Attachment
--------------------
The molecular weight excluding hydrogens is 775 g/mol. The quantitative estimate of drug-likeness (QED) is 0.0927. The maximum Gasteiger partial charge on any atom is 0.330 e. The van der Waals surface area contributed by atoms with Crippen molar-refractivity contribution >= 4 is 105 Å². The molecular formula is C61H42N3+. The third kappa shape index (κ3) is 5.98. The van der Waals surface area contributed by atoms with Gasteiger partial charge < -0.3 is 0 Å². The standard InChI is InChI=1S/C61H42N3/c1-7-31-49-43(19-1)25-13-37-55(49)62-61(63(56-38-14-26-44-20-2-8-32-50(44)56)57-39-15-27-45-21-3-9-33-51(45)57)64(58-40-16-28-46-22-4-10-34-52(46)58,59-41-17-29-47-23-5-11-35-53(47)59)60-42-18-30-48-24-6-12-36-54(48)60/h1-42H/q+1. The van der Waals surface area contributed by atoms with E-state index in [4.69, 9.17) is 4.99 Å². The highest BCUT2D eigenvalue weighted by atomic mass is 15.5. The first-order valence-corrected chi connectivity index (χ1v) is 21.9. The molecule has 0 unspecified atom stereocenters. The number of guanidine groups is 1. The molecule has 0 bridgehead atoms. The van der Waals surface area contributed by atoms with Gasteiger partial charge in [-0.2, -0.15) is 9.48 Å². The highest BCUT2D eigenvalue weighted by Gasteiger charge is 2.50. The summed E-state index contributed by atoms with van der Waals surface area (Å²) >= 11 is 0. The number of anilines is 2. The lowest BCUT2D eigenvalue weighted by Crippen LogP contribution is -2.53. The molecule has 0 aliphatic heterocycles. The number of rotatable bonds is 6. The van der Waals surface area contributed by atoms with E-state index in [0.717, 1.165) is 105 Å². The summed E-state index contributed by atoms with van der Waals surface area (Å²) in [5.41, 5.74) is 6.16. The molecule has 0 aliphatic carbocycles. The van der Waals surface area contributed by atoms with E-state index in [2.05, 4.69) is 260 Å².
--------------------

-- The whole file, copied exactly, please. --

The molecular weight excluding hydrogens is 775 g/mol. The quantitative estimate of drug-likeness (QED) is 0.0927. The maximum Gasteiger partial charge on any atom is 0.330 e. The van der Waals surface area contributed by atoms with Crippen molar-refractivity contribution >= 4 is 105 Å². The molecular formula is C61H42N3+. The third kappa shape index (κ3) is 5.98. The van der Waals surface area contributed by atoms with Gasteiger partial charge < -0.3 is 0 Å². The standard InChI is InChI=1S/C61H42N3/c1-7-31-49-43(19-1)25-13-37-55(49)62-61(63(56-38-14-26-44-20-2-8-32-50(44)56)57-39-15-27-45-21-3-9-33-51(45)57)64(58-40-16-28-46-22-4-10-34-52(46)58,59-41-17-29-47-23-5-11-35-53(47)59)60-42-18-30-48-24-6-12-36-54(48)60/h1-42H/q+1. The van der Waals surface area contributed by atoms with E-state index in [4.69, 9.17) is 4.99 Å². The highest BCUT2D eigenvalue weighted by atomic mass is 15.5. The first-order valence-corrected chi connectivity index (χ1v) is 21.9. The molecule has 0 unspecified atom stereocenters. The number of guanidine groups is 1. The molecule has 0 bridgehead atoms. The van der Waals surface area contributed by atoms with Gasteiger partial charge in [-0.2, -0.15) is 9.48 Å². The highest BCUT2D eigenvalue weighted by Gasteiger charge is 2.50. The summed E-state index contributed by atoms with van der Waals surface area (Å²) >= 11 is 0. The number of anilines is 2. The lowest BCUT2D eigenvalue weighted by Crippen LogP contribution is -2.53. The molecule has 0 aliphatic heterocycles. The number of rotatable bonds is 6. The van der Waals surface area contributed by atoms with E-state index in [0.717, 1.165) is 105 Å². The summed E-state index contributed by atoms with van der Waals surface area (Å²) in [5.41, 5.74) is 6.16. The molecule has 0 aliphatic carbocycles. The van der Waals surface area contributed by atoms with E-state index in [2.05, 4.69) is 260 Å².